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Normandin Beaudry

2014 tax credit for medical expenses


There, in black and white

NB Bulletin Vol. 18 N. 2, February 2015

For the 2014 tax year, a tax credit ranging from 4% to 20% of incurred medical expenses(1) could be granted to Canadian taxpayers. The credit is subject to certain conditions and depends on the province of residence.

Compared with 2013, besides the indexing of the minimal threshold to qualify for a tax credit in certain provinces, no changes have been made in relation to the tax credit calculation or to the eligible expenses.

To consult the information bulletin published by Normandin Beaudry in 2014, click here.

Eligible expenses

Below are a few examples of eligible medical expenses (maximums may apply). Please note that tax credits cannot be claimed for the portion of eligible expenses that is reimbursed through an insurance plan.

  • Deductible, co-insurance or other medical expenses not reimbursed by insurance plans
  • Payments made to a physician, dentist, nurse or certain other medical professionals
  • Payments made to a public or licensed private hospital
  • Premiums paid by the taxpayer to a private health services plan for health and dental care insurance coverage. Quebec residents can also include premiums paid by the employer on their provincial income tax return (box J of the RL-1 slip or box B of the RL-22 slip)
  • Payments for eyeglasses, contact lenses or other devices prescribed by a physician or optometrist for the treatment or correction of a visual disorder
  • Amounts paid to purchase drugs prescribed by a physician or to obtain an artificial limb, a wheelchair, crutches or a hearing aid

For a complete list of eligible expenses, consult Document RC4064 “Medical and Disability-Related Information 2014” issued by the Canada Revenue Agency. For residents of Quebec, consult Brochure IN-130 "Medical Expenses" issued by the provincial government.

Eligibility criteria

Taxpayers can claim tax credits for eligible medical expenses for themselves and their dependents, i.e. individuals that they supported and that lived with them, or were dependent on them because of a disability. A dependent can be the child, parent or spouse of the taxpayer, or almost any other individual related to the taxpayer.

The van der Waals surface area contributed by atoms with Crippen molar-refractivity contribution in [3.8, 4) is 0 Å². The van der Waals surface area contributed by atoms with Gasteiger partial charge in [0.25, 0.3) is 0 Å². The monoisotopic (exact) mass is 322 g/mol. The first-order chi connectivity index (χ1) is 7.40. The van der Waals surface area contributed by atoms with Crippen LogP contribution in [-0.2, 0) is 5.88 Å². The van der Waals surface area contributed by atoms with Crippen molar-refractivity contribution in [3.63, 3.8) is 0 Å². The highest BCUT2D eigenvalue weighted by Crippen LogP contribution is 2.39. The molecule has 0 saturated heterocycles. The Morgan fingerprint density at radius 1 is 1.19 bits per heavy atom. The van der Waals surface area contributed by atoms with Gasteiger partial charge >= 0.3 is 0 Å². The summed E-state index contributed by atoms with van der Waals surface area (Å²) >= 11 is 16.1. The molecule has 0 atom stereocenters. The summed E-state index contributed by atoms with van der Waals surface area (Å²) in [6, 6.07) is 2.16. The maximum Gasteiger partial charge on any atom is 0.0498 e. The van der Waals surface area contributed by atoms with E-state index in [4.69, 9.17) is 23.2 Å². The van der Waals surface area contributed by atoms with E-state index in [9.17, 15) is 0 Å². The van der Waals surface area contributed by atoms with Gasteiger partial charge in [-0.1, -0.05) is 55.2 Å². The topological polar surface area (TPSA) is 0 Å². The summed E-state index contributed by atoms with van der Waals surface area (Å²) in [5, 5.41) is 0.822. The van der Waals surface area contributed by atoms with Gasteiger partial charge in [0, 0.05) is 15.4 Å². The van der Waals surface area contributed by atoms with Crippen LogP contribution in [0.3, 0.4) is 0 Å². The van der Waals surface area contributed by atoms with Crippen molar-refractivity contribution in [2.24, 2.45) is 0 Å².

To qualify as eligible expenses, the medical expenses must have been paid during a period of 12 consecutive months ending in 2014. Medical expenses paid in 2013 can thus qualify as long as the time between the payment date of the first expenses claimed and the payment date of the last expenses claimed does not exceed 12 months. Expenses submitted for a tax credit must not have been used in 2013 tax return and must have been paid no later than December 31, 2014.

To qualify for a tax credit, the total eligible medical expenses must typically exceed the lesser of the following amounts:

(A) Three percent (3%) of the taxpayer's net income for the tax year
(B) An amount that varies depending on the government authority and province of residence

It is important to note that credits in excess of the amount of the income tax to be paid are not reimbursed (non-refundable credits).

We invite you to read the next section to learn about aspects specific to each province, especially Quebec.

Specific aspects by province

Some aspects pertaining to eligible expenses and the tax credit calculation are specific to the taxpayer's province of residence. Therefore, it is important to always consult the appropriate income tax guide.

For example, the threshold to qualify for a tax credit in 2013 (see B of the previous section) is $2,171 federally and varies between $1,637 and $2,298 provincially. Although expenses incurred by dependents are no longer subject to a maximum (federally or in most provinces), a maximum continues to apply in some provinces including Ontario ($11,797).

Quebec tax credit calculation

Unlike elsewhere in Canada, in Quebec, a single tax credit calculation applies to the taxpayer and all his eligible dependents.

To qualify for a tax credit, the total eligible medical expenses must exceed 3% of the family income. There is no maximum credit for each dependent. Thus, in Quebec, there is no tax benefit in claiming all of the medical expenses on the tax return of the spouse with the lower income.


The information presented in this bulletin does not constitute an official opinion for tax purposes. For more information regarding tax returns, please consult a tax professional or visit the Canada Revenue Agency website at and the Ministère du Revenu du Québec website at

(1) Lines 330 and 331 of the federal tax return,
381 of the Quebec tax return,
5868 and 5872 of the other provincial tax returns.


Please feel free to contact us for additional information.

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Montreal, Quebec, H3B 1S6